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SpaceX CRS-20



SpaceX’s 20th launch to resupply the space station signaled the start of the last flight under a $3 billion contract NASA awarded the company in December 2008. The Commercial Resupply Services, or CRS, contract was intended to ensure the space station continued receiving regular cargo shipments after the retirement of the space shuttle, which occurred in 2011.

After the delivery of this mission’s cargo load Monday, SpaceX will have carried more than 94,000 pounds (about 43 metric tons) to the International Space Station on 20 missions. Assuming the current mission ends successfully next month, 20 Dragon missions will have returned about 74,000 pounds (33 metric tons) of cargo from the space station back to Earth.

The Dragon capsule includes an outdoor science deck to be installed outside the space station’s European Columbus module. The external platform, named Bartolomeo, will be attached to the outer hull of the Columbus module later this month, and astronauts will perform a spacewalk in April to connect wiring harnesses to bring the new facility into use.

The Bartolomeo platform features 12 different mounting sites to accommodate science payloads, experiments, and technology demonstration packages. Developed by Airbus Defense and Space in partnership with the European Space Agency, the new facility adds to the space station capacity for research, and is aimed at offering accommodations for commercial experiments outside the orbiting complex.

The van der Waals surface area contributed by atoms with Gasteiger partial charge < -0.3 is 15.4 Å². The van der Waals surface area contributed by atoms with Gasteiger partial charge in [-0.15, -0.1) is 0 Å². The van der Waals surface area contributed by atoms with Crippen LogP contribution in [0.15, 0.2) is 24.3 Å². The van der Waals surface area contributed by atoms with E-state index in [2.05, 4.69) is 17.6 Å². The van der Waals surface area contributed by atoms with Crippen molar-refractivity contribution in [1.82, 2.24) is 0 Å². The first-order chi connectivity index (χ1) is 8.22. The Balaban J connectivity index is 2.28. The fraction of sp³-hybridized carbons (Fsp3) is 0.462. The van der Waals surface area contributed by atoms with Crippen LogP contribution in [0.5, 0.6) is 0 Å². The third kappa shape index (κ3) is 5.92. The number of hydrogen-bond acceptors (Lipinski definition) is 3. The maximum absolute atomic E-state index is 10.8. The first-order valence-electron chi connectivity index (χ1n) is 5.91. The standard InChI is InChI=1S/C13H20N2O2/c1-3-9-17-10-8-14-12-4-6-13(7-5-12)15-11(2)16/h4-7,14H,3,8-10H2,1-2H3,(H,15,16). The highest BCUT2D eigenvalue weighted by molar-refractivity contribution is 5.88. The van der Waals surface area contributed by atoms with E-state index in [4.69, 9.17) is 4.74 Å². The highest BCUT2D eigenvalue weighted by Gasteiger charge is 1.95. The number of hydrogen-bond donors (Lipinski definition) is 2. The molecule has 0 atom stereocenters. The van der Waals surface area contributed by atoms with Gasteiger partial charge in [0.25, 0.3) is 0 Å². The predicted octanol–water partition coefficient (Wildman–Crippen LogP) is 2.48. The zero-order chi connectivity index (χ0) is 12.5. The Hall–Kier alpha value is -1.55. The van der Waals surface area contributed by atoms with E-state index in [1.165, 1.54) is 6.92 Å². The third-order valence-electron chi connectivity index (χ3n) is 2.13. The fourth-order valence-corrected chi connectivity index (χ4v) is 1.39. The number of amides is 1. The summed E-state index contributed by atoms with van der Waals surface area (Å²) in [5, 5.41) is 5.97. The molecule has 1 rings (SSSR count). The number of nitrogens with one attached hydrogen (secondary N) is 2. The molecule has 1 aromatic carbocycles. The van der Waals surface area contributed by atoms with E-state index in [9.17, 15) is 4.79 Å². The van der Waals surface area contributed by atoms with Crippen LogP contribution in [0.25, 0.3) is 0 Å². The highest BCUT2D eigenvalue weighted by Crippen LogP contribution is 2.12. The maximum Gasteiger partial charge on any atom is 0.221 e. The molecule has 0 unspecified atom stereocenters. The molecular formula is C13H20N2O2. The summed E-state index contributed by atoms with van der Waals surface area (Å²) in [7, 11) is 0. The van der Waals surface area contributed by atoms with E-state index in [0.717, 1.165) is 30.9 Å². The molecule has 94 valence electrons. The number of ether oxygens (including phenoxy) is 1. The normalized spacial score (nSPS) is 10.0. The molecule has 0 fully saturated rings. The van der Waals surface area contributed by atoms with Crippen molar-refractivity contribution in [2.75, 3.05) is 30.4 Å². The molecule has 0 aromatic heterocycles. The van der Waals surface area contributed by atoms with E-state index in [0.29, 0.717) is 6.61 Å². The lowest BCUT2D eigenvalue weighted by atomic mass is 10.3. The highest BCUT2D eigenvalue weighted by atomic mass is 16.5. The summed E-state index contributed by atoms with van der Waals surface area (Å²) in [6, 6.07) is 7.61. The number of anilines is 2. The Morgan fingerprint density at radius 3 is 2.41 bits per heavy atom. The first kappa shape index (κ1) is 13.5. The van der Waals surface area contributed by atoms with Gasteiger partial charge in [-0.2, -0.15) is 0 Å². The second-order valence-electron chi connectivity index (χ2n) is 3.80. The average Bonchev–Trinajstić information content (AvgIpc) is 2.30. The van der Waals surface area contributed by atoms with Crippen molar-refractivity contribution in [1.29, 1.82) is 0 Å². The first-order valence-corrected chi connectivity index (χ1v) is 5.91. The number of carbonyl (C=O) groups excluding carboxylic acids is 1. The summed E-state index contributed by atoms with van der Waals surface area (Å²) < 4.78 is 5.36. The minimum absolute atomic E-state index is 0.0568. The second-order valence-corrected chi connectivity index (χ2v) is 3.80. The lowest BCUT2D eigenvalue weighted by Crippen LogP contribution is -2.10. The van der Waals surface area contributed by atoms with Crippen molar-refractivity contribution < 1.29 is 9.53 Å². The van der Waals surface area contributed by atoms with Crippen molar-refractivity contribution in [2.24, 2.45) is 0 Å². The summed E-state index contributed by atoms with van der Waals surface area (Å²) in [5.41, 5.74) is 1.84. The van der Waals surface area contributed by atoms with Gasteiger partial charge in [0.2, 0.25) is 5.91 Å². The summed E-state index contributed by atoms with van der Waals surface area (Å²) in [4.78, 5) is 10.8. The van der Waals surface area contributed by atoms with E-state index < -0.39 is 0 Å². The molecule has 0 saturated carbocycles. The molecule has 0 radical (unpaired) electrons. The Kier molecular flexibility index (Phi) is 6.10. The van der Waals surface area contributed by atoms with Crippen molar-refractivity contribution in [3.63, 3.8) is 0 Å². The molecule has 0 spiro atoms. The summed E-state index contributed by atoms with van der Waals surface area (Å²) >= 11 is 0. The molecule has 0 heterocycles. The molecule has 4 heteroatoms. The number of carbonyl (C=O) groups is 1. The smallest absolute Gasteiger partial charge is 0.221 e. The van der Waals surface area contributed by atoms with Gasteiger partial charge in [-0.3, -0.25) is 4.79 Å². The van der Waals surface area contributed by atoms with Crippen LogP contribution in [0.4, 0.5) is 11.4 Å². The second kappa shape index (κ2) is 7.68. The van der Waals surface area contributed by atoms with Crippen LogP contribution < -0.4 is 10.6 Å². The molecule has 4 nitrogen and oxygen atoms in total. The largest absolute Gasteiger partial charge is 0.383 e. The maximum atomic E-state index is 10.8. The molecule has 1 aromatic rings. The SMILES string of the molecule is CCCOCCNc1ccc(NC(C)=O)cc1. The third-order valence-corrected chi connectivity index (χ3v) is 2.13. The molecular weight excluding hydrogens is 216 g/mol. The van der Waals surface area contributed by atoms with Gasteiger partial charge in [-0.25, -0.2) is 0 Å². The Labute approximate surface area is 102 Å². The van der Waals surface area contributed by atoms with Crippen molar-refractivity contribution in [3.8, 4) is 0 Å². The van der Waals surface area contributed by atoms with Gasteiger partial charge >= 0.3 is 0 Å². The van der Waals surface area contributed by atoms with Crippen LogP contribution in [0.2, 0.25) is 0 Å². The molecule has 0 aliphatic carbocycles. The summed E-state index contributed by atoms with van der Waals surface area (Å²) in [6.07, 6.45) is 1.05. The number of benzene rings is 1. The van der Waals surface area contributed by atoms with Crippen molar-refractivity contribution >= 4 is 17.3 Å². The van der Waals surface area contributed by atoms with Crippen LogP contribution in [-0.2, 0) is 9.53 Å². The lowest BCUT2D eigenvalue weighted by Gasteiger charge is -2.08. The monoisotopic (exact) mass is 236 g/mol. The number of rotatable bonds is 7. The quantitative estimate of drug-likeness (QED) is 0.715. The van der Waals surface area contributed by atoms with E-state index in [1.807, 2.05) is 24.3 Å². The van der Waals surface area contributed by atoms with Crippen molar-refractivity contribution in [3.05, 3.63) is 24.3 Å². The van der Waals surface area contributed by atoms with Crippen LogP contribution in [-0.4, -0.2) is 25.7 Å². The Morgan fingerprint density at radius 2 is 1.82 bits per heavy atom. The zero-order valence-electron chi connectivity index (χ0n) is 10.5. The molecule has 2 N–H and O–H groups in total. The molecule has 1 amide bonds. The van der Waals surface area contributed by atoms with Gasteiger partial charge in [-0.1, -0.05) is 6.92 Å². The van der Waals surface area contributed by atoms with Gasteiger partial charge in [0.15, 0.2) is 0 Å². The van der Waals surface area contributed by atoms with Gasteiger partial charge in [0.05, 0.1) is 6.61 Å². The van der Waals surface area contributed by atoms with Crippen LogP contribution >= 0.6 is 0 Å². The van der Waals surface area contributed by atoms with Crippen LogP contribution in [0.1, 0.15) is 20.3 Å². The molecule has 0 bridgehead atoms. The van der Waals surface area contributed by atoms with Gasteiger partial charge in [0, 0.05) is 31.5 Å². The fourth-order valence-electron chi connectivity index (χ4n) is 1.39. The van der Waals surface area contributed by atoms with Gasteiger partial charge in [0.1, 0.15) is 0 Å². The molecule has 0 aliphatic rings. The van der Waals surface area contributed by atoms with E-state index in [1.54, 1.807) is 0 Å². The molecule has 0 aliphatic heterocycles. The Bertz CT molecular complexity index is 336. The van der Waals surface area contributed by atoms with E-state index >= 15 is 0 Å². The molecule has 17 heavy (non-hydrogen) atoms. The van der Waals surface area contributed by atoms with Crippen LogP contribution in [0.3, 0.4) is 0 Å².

The Dragon spacecraft contains about a ton of scientific experiments in its pressurized cabin, including biological research investigations studying microgravity’s impact on stem cells, intestinal diseases and chemical reactions.

Another experiment heading to the space station comes from Delta Faucet, which will study water droplet formation in microgravity in hopes of developing better-performing shower heads while reducing water usage.

The Dragon spacecraft also carries spare parts and replacement hardware for the space station’s research facilities and life support systems. Components launched Friday include upgraded hardware for the station’s urine processing system, which converts human waste into drinking water.

The new components will allow NASA teams to test out modifications designed to extend the lifetime of the urine processing system’s distillation assembly ahead of future missions to the moon and Mars, which will require longer-lasting life support equipment.

After about a month in orbit, astronauts will load research specimens and other cargo tagged for return to Earth into the Dragon spacecraft, which is scheduled to depart the space station and splash down in the Pacific Ocean southwest of Los Angeles on April 6.

Alternate Names

  • SpaceXCRS20
  • 45341
  • Dragon CRS-20
  • CRS-20

Facts in Brief

Launch Date: 2020-03-17
Launch Vehicle: Falcon 9
Launch Site: Cape Canaveral, United States

Funding Agency

  • Space Exploration Technologies Corp. (SpaceX) (United States)


  • Resupply/Refurbishment/Repair

Additional Information

Questions and comments about this spacecraft can be directed to: Coordinated Request and User Support Office

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